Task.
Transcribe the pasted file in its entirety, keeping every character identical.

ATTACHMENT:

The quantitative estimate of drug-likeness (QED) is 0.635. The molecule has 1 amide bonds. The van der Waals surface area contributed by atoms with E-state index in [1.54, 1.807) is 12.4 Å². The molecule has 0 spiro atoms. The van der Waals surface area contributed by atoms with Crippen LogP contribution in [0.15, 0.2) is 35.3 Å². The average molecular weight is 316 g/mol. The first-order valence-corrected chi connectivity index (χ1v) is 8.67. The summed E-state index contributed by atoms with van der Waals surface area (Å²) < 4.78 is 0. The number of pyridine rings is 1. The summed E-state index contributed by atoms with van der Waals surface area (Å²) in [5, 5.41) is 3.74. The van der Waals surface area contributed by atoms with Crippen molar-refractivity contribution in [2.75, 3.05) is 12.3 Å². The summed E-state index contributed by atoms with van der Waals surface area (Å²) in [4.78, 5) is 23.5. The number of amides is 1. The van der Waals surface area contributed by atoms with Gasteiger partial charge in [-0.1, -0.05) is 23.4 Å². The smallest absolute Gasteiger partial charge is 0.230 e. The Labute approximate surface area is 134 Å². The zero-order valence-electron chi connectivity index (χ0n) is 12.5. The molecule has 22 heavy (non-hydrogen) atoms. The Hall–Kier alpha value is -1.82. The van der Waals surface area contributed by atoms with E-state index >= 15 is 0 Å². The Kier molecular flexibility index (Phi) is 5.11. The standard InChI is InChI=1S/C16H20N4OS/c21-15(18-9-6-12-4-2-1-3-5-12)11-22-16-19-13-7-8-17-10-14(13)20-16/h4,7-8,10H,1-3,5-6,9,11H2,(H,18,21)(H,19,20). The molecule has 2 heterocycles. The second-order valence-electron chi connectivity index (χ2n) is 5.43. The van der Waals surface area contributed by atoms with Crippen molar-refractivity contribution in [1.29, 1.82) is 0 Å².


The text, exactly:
The quantitative estimate of drug-likeness (QED) is 0.635. The molecule has 1 amide bonds. The van der Waals surface area contributed by atoms with E-state index in [1.54, 1.807) is 12.4 Å². The molecule has 0 spiro atoms. The van der Waals surface area contributed by atoms with Crippen LogP contribution in [0.15, 0.2) is 35.3 Å². The average molecular weight is 316 g/mol. The first-order valence-corrected chi connectivity index (χ1v) is 8.67. The summed E-state index contributed by atoms with van der Waals surface area (Å²) < 4.78 is 0. The number of pyridine rings is 1. The summed E-state index contributed by atoms with van der Waals surface area (Å²) in [5, 5.41) is 3.74. The van der Waals surface area contributed by atoms with Crippen molar-refractivity contribution in [2.75, 3.05) is 12.3 Å². The summed E-state index contributed by atoms with van der Waals surface area (Å²) in [4.78, 5) is 23.5. The number of amides is 1. The van der Waals surface area contributed by atoms with Gasteiger partial charge in [-0.1, -0.05) is 23.4 Å². The smallest absolute Gasteiger partial charge is 0.230 e. The Labute approximate surface area is 134 Å². The zero-order valence-electron chi connectivity index (χ0n) is 12.5. The molecule has 22 heavy (non-hydrogen) atoms. The Hall–Kier alpha value is -1.82. The van der Waals surface area contributed by atoms with E-state index >= 15 is 0 Å². The Kier molecular flexibility index (Phi) is 5.11. The standard InChI is InChI=1S/C16H20N4OS/c21-15(18-9-6-12-4-2-1-3-5-12)11-22-16-19-13-7-8-17-10-14(13)20-16/h4,7-8,10H,1-3,5-6,9,11H2,(H,18,21)(H,19,20). The molecule has 2 heterocycles. The second-order valence-electron chi connectivity index (χ2n) is 5.43. The van der Waals surface area contributed by atoms with Crippen molar-refractivity contribution in [1.29, 1.82) is 0 Å².